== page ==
Driving a car on the open road is different from the digital highway, where destinations are more predetermined. The steering wheel is an online illusion. And virtue signaling is more important than merely obeying the street signs.
Speech is being regulated by Big Tech even though the websites, search engines and social media platforms are not being regulated by the government. The prior restraint is all privately performed. The internet has become less a repository of intellectual freedom than an actual net that traps.
For liberalism to flourish, open markets are as indispensable as open minds. But the internet is dominated by extraordinary concentrations of power—Google, Amazon, Facebook, Apple. Look what happened to Parler, a conservative’s alternative to Twitter. Gang, monopolistic warfare seems to have put it out of business. These internet players mean business—and they are pretty mean about it. Valuable companies they may be, but liberal enterprises they are not. They play favorites. They have ideological preferences and political points of view. They communicate through machines, but the decisions they make are very much subject to human bias and error.
When you look past the youthful hoodie culture you see vindictive corporate fiefdoms that arbitrarily stifle free speech.
The FANG stocks have actual fangs.
This should come as no surprise. From mainstream to social media, the news we consume and the social engagements we make are increasingly being dictated by illiberal, anti-democratic purveyors of groupthink. A global pandemic, which converted our homes into self-contained isolation centers—for binge eating, sleeping, schooling, working and exercising—only magnified our dependence on social media and internet portals for touchless human contact and glimpses of the outside world. We have become prisoners of bandwidth and blinking screens. And what is perversely blinking back at us is not content neutral.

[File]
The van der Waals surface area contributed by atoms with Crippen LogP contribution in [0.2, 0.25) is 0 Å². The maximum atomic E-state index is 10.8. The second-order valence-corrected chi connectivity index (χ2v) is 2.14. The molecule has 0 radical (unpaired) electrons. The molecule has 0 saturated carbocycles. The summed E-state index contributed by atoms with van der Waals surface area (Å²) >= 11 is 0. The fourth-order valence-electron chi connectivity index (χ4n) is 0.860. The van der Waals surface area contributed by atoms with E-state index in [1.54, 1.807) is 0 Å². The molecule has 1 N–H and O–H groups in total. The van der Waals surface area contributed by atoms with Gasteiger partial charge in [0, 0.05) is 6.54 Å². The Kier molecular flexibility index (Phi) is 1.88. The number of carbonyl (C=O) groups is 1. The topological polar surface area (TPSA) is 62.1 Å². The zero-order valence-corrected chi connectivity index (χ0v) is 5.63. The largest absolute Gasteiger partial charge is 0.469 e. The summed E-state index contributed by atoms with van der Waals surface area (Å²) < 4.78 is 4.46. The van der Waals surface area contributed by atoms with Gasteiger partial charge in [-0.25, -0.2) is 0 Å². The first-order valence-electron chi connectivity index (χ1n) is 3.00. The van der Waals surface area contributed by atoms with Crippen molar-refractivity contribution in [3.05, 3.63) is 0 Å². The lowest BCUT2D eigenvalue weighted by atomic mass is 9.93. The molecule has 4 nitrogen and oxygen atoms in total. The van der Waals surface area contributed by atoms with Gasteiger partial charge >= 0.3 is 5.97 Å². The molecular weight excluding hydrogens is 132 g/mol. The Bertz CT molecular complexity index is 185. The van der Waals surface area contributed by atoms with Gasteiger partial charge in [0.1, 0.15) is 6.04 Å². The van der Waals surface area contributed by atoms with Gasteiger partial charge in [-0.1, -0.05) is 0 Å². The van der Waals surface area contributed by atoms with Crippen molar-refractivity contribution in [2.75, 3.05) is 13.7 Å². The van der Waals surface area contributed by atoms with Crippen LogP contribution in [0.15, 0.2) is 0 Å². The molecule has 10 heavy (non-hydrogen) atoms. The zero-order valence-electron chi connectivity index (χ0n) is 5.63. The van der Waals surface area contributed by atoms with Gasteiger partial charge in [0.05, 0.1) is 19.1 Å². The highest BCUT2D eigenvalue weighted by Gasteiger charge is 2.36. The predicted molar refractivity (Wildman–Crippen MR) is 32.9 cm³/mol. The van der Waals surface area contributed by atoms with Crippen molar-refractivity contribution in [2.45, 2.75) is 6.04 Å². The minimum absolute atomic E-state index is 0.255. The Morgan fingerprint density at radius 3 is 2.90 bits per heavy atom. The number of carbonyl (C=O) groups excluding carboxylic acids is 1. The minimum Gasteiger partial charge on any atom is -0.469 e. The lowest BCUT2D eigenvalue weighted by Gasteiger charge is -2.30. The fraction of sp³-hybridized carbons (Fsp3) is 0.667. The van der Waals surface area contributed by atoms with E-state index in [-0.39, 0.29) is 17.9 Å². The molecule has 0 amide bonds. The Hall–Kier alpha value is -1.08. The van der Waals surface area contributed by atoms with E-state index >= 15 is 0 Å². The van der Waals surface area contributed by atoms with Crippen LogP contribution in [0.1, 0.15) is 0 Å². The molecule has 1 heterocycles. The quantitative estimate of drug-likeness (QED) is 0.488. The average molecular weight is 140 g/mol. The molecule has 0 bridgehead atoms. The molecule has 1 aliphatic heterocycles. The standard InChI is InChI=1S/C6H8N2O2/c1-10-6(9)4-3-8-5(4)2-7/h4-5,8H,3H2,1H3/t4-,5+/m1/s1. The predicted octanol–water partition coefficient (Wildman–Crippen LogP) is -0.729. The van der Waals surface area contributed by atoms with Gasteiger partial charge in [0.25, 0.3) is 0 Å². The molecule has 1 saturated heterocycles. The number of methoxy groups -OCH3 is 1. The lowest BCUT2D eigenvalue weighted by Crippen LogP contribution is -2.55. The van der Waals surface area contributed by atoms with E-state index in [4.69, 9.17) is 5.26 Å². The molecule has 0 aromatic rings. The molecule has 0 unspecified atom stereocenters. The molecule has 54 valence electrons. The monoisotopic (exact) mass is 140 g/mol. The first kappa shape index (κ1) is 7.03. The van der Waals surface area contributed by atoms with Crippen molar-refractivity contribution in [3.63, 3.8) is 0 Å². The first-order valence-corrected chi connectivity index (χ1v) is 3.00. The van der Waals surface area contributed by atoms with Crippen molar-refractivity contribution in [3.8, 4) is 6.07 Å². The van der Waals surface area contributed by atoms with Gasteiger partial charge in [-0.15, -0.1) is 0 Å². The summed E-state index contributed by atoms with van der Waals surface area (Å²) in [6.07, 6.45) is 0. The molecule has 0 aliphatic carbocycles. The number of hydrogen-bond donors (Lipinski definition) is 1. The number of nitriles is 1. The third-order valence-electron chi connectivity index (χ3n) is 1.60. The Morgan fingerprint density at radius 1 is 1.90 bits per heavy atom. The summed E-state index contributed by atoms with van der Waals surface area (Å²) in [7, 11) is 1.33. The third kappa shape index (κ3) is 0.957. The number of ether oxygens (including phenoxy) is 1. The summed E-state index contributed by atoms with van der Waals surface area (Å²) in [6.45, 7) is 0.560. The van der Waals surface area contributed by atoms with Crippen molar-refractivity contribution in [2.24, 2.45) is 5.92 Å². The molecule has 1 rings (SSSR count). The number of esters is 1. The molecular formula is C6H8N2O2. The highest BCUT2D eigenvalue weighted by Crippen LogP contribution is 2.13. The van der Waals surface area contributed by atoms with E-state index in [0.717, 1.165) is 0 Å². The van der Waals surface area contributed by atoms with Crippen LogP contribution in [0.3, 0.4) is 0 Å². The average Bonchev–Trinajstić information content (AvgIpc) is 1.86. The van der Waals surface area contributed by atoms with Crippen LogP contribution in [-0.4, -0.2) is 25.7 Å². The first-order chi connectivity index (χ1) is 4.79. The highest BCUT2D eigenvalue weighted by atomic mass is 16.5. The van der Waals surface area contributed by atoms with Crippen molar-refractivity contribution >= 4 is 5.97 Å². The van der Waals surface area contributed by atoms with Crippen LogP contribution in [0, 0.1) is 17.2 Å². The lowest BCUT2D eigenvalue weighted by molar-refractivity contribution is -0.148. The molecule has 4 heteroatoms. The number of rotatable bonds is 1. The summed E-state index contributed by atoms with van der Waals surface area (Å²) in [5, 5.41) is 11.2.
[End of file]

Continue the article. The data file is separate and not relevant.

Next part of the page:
Just think back to this summer. The New York Times retroactively and aggressively distanced itself from an opinion piece it had published – a piece it had actively solicited from Senator Tom Cotton. He argued in favor of invoking the Insurrection Act to quell the violence that erupted from some of the Black Lives Matter protests. It was an opinion shared by a majority of Americans. Soon after publication, however, the Times completely disavowed the essay. The editors responsible for its publication were either forced out or were reassigned.
If the cause of Black Lives Matter is just—which I firmly believe it is—must its violent offshoots be either ignored or downplayed?
Apparently, a United States Senator’s opinion was unfit for the Opinion page—and the weight of our regressive social media agreed. Surely, calling for military assistance to put an end to all that arson, looting and violence could only spring from the mind of a racist. The Senator’s surname was further proof of his evil intent.
But why? If the cause of Black Lives Matter is just—which I firmly believe it is—must its violent offshoots be either ignored or downplayed? The Insurrection Act is best known for integrating southern schools and universities during the civil rights era. Local law enforcement was committed to maintaining segregation. Clearly, mobilizing the National Guard is not, per se, a racist endeavor.